An intelligent artificial limb – developed by the Indian Space Research Organisation (ISRO) – is expected to be commercialised soon. The artificial limb is likely to be about 10 times cheaper than available options, and it would help “above-knee amputees to walk with a comfortable gait,” the space agency said in a statement on Friday. These are called ‘microprocessor-controlled knees (MPKs)’.
Here are five points on the artificial limb developed by the ISRO.
1. In a tweet, the ISRO wrote: “A 1.6 kg Microprocessor-controlled knee(MPK) enabled an amputee to walk ~100 m in a corridor with little support. Betterment underway.”
2. Vikram Sarabhai Space Centre (VSSC), ISRO, has developed these MPKs “under an MoU with National Institute for Locomotor disabilities (NILD), Pt. Deendayal Upadhyaya National Institute for Persons with Physical Disabilities (Divyangjan) (PDUNIPPD (D)), and Artificial Limb Manufacturing Corporation of India (ALIMCO),” the space agency underlined.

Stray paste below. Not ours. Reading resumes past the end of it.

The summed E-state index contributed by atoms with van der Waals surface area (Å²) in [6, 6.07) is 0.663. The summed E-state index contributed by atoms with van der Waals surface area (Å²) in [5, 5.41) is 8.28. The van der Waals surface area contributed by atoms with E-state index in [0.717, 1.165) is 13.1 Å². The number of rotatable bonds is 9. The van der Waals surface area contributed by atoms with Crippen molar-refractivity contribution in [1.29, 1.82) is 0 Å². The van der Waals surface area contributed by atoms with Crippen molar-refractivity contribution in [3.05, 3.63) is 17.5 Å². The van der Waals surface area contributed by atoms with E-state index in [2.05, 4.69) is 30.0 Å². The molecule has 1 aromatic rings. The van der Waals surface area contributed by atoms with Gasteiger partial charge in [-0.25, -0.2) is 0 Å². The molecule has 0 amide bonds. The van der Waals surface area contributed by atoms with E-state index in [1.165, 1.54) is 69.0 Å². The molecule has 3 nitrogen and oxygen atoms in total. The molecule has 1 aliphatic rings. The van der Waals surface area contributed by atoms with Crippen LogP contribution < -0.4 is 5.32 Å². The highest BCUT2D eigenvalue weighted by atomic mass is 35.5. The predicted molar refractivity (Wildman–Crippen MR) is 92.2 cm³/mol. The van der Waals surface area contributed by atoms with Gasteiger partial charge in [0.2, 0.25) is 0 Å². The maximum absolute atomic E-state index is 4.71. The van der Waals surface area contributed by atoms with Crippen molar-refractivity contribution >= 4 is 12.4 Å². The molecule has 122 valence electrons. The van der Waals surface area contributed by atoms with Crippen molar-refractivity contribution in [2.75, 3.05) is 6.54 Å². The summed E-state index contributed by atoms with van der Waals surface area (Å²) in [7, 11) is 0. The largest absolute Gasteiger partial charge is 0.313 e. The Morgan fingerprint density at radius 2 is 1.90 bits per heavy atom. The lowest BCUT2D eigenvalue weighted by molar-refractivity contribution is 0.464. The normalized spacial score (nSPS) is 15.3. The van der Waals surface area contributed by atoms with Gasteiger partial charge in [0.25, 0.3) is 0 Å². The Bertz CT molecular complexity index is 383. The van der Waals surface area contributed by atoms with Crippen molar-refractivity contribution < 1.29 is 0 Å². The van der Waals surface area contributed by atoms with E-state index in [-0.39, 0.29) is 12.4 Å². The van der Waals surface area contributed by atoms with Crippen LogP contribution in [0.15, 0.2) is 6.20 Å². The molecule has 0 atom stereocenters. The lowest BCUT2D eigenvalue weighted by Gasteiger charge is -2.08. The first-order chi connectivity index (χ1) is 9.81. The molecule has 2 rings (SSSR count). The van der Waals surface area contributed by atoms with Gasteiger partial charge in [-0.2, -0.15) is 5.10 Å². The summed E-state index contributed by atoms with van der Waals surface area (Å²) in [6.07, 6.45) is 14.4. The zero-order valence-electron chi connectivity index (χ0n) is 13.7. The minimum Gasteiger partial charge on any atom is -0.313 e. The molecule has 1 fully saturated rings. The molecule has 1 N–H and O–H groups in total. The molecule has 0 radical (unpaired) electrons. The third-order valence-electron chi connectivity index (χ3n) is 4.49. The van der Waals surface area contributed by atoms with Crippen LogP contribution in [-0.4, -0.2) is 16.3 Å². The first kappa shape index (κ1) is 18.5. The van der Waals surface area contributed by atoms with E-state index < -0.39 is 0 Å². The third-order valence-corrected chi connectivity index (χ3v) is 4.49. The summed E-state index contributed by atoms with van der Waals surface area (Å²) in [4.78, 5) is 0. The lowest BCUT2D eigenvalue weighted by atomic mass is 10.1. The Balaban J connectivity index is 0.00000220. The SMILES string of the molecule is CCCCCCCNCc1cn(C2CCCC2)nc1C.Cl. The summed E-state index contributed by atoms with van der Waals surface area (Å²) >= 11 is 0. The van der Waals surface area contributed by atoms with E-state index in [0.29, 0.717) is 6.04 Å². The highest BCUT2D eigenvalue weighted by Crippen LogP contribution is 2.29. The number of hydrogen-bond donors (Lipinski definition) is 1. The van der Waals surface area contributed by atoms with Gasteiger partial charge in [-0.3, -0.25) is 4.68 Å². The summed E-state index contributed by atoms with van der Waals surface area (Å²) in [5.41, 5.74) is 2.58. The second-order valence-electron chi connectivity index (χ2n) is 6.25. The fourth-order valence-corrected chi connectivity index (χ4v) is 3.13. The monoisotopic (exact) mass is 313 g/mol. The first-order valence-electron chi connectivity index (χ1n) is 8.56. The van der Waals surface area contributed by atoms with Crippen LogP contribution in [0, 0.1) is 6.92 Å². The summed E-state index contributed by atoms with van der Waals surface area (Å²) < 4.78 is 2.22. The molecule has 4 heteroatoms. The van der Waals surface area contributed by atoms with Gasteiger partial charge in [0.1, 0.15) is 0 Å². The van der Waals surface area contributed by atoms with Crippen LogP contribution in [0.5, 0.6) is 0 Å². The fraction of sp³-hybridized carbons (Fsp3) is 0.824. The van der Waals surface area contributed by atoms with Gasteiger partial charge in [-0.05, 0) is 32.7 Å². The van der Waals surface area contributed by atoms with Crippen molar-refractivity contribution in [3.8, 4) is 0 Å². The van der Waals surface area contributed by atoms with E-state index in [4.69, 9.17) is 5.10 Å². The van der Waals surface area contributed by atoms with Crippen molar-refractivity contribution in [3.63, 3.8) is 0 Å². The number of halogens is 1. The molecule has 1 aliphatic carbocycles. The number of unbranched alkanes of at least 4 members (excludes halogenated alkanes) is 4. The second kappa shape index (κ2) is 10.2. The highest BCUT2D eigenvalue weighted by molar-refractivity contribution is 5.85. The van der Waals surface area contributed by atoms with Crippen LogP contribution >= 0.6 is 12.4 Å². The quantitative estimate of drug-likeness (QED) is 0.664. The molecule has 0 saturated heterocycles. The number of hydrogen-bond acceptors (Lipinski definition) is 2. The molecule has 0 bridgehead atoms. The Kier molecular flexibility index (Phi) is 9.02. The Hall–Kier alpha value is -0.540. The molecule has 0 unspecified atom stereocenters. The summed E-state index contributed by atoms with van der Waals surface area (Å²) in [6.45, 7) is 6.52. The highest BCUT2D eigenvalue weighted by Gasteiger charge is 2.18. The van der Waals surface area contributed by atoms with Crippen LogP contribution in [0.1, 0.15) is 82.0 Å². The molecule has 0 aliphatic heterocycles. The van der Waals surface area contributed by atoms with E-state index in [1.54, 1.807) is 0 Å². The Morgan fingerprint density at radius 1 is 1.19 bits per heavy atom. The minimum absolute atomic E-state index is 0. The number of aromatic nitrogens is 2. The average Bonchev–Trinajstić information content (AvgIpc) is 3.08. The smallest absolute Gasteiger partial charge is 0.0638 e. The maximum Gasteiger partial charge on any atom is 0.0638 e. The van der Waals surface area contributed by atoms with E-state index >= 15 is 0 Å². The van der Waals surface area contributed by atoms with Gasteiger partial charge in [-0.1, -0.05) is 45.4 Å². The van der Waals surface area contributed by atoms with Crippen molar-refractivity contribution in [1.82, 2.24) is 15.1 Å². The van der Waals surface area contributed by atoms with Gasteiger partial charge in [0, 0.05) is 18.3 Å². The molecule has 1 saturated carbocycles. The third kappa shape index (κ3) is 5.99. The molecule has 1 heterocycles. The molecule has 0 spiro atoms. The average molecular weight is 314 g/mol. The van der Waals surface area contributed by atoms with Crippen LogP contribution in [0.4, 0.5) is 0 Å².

3. How does it function? Based on the sensor data, the microprocessor detects the state of the gait. “Walking parameters specific to amputees can be set using PC-based software to improve one’s comfort. The interface plots the parameters in real time during walking,” underlines ISRO.
4. Presently, the MPKs available in the country cost somewhere between ₹10 lakh and ₹60 lakh. These MPKs, however, are expected to cost somewhere between ₹4-5 lakh.
5. “Optimisation of MPKs in terms of mass and envelope size is underway. More intelligence is being incorporated into the system to help the amputee walk through uneven terrains with advanced features for more comfort,” the ISRO said.